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Full Paper: Examination of the Development of Grit in First-Year Engineering Students

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Conference

2018 FYEE Conference

Location

Glassboro, New Jersey

Publication Date

July 24, 2018

Start Date

July 24, 2018

End Date

July 26, 2018

Conference Session

Technical Session II

Tagged Topics

Diversity and FYEE Conference Sessions

Page Count

7

Permanent URL

https://peer.asee.org/31407

Download Count

185

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Paper Authors

biography

Jenahvive K. Morgan Michigan State University

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Dr. Jenahvive Morgan is the instructor for EGR 100 - Introduction to Engineering Design at Michigan State University. EGR 100 is a large course with an enrollment of over 1600 students in the academic year. She is also currently the Director of Positions for the ASEE Women in Engineering Division, as well as an ASCE ExCEED Fellow. Dr. Morgan has a PhD and MS in Environmental Engineering from the University of Michigan, and a BS in Chemical Engineering from Michigan State University. Her interests include innovative laboratory experiments for undergraduate instruction, engineering design for first-year students, and encouraging women to study engineering. For the three years prior to teaching at Michigan State University, she taught freshman and sophomore engineering courses at Rowan University. While at Rowan University she was Co-Director of RILED (Rowan Instructional Leadership and Educational Development), the advisor for the student chapter of the Society of Women Engineers (SWE), and given the ASEE Campus Representative Outstanding Achievement Award. Her teaching experience also includes work as a graduate student facilitator and engineering teaching consultant at the University of Michigan.

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Abstract

The effect of a first-year engineering course on student grit was examined. Students in an introduction to engineering design course worked in teams to complete design projects. Design prototypes and reports were completed as part of the course, while lectures were presented covering the topics of grit, project management, and interpersonal team building. Students completed a grit survey in the beginning of the course, and again after materials and activities used to develop grit were presented. Since both completing the requirements for an engineering degree and going on to work professionally as an engineer are not easily achieved, it is important for students to develop grit to ensure success in accomplishing these goals. Unfortunately, how a student develops grit can be difficult to understand. A self-reporting measure of grit was given to the students to examine their ability to sustain effort and interest in activities which span months or longer to complete. These traits have been found to predict achievement in challenging environments. The effectiveness of the course material on student grit was evaluated using a comparison of the students’ responses to the two surveys. After material on grit was presented, students who reported a high school GPA below a 3.0 were found to be less discouraged by setbacks, and less likely to be distracted from pursuing their long-term goals. Overall, female students reported more grit than male students.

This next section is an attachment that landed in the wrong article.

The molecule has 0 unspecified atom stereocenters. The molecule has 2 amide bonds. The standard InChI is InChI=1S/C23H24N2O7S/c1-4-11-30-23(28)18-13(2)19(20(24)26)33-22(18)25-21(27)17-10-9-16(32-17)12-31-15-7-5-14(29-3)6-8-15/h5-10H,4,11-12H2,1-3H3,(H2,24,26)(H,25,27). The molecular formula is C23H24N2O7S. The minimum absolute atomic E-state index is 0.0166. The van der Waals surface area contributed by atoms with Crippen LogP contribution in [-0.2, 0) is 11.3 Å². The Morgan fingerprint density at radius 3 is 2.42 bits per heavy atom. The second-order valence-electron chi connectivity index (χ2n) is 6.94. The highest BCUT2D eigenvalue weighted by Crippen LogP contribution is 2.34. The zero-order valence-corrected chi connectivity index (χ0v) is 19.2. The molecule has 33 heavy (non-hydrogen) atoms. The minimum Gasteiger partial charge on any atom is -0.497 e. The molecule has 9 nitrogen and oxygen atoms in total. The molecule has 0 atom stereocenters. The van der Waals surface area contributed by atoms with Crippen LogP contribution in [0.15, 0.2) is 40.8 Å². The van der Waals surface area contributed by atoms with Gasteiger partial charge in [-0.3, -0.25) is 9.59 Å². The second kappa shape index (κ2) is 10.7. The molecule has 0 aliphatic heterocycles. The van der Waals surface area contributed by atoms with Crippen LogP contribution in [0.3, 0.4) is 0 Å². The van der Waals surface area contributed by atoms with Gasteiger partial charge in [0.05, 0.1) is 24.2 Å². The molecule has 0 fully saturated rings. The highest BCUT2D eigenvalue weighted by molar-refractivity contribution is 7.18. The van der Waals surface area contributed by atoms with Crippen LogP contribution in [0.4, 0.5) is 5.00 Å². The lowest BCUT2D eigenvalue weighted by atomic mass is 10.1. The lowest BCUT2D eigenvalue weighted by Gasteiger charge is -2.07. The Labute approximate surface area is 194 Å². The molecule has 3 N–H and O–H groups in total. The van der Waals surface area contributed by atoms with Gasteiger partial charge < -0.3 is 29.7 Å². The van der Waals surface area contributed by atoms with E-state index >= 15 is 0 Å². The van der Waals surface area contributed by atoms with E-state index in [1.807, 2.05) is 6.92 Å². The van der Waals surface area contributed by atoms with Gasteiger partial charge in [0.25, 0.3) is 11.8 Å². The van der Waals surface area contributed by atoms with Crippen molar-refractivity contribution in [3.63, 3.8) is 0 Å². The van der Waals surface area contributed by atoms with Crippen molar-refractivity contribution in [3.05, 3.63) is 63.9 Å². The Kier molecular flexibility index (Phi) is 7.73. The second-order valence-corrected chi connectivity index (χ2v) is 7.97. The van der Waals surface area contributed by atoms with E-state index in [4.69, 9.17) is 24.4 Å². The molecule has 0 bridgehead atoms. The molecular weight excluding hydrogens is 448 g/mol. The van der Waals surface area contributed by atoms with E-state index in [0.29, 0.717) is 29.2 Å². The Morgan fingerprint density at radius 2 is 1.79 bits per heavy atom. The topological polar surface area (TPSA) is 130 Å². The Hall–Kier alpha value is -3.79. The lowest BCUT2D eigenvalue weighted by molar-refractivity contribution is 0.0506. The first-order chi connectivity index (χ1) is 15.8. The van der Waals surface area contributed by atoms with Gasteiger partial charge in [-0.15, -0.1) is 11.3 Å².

Morgan, J. K. (2018, July), Full Paper: Examination of the Development of Grit in First-Year Engineering Students Paper presented at 2018 FYEE Conference, Glassboro, New Jersey. https://peer.asee.org/31407

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